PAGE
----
OK, so it’s not really a “Christmas Special” in the circa-1965 variety show sense. If you want that, here’s Mr. Andy Williams. Or if you prefer, Perry Como from 1958.
No, this is just the Tart and me sitting in the studio, chatting about:
- Her actual secret identity. Actually, she says it’s not that secret.
- “Shopping locally, as something that everybody can do.”
- How to ask a clerk for a discount, just for you…
- Where to take a break from last-minute shopping. (And which shops will be cracking open a bottle of wine in the afternoon.)
- Why she has all that advertising, and I don’t. (Or at least, you can read that into what you hear.)
- How she got into doing what she does.
… and more.
Enjoy. And have a Merry…
And if you really want the June Taylor dancers, here you go. But I prefer The Shop Tart.
Uh… looking back over this… I was AWFUL. I don’t know what was wrong with me, but I’m looking down, and um-ing and ah-ing more than usual…
Meanwhile, Anne looks GREAT, and is very easy in front of the camera. She’s a delight as always. Which makes me happy, but sheesh… we should have just edited me out of this entirely.
My favorite quote: “I believe in being paid for what you do.”
That pretty much sums up my philosophy. Do, get paid. Do well, get paid well.
And it was interesting to hear that companies like Starbucks can provide a quality product at a higher price and offer benefits to its part-time employees. How is that possible?
Agree on the looking down comment you made. Why not just put your questions or keywords on an easel behind your guest?
And couldn’t help notice this “Separated at Birth” resemblance:
Cate Blanchett would no doubt be flattered at the comparison…
Wow–you’re right, Doug! I have known her since before she was the Shop Tart, and I never made the connection, but she really does–even IRL!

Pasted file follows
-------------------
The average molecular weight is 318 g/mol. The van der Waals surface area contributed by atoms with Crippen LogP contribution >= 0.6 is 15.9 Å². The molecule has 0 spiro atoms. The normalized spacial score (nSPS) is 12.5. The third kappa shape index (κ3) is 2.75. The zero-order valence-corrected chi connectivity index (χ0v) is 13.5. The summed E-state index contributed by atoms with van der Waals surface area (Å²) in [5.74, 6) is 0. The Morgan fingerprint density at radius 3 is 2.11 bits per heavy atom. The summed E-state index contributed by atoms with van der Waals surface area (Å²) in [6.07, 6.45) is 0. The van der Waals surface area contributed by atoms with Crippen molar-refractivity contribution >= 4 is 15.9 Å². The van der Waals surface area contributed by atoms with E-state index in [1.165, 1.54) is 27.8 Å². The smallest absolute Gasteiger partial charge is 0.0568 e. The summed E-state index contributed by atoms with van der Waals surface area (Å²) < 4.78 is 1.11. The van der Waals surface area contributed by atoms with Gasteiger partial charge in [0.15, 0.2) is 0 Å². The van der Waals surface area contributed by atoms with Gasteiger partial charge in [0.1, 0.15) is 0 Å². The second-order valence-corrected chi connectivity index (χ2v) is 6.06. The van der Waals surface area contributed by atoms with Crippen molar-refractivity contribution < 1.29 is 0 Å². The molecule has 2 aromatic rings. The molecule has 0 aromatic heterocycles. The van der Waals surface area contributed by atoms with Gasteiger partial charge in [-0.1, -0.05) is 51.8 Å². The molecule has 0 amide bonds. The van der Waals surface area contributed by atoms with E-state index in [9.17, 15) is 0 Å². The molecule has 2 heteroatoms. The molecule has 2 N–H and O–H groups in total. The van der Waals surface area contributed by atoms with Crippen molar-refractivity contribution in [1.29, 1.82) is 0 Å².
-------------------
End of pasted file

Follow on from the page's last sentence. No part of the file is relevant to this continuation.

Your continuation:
Perhaps it is that her extremely lovely hair and elegant fashion sense have distracted me.
Oh, and she’s hilarious, too!
I have this idea of having her do a “point of view” format webcast where she would be sitting in a restaurant, having a conversation with the camera lens about what she’s been buying, where she’s been shopping, etc. Sort of like a cooking show without the cooking.
Thank you, Doug and Kathryn!! I love that comparison. I also get Tilda Swinton – another of my favorite actresses – especially her character in the Narnia movies.
Brad, I had a great time – thank you so much for having me! (And I think you look fantastic – while we were chatting, I was thinking what a good interviewer you were – since you let your guest talk. I have trouble letting mine get a word in! 😛 )
You are too, too kind.
Tilda Swinton — who also looks like … Cate Blanchett…
I think the cheekbones make her more Cate than Tilda. Also, she has more melanin!
A psychologist would have a field day with Brad’s body-English in this interview.
You’re not going to like this,but I have to say it…dude, you sounded like Mark Sanford!
Well, I would say that, at the end of the day, it’s all about the soil conditions…
Oh, and Burl: Thanks. That’s just what I need — to be more self-conscious on camera…
Don’t think of the camera as your friend. Think of it as a teacher who is grading you.
Put your notes and questions on the wall behind the subject, out of camera shot, so when you’re planning a question you’re looking at your guest instead of the tabletop.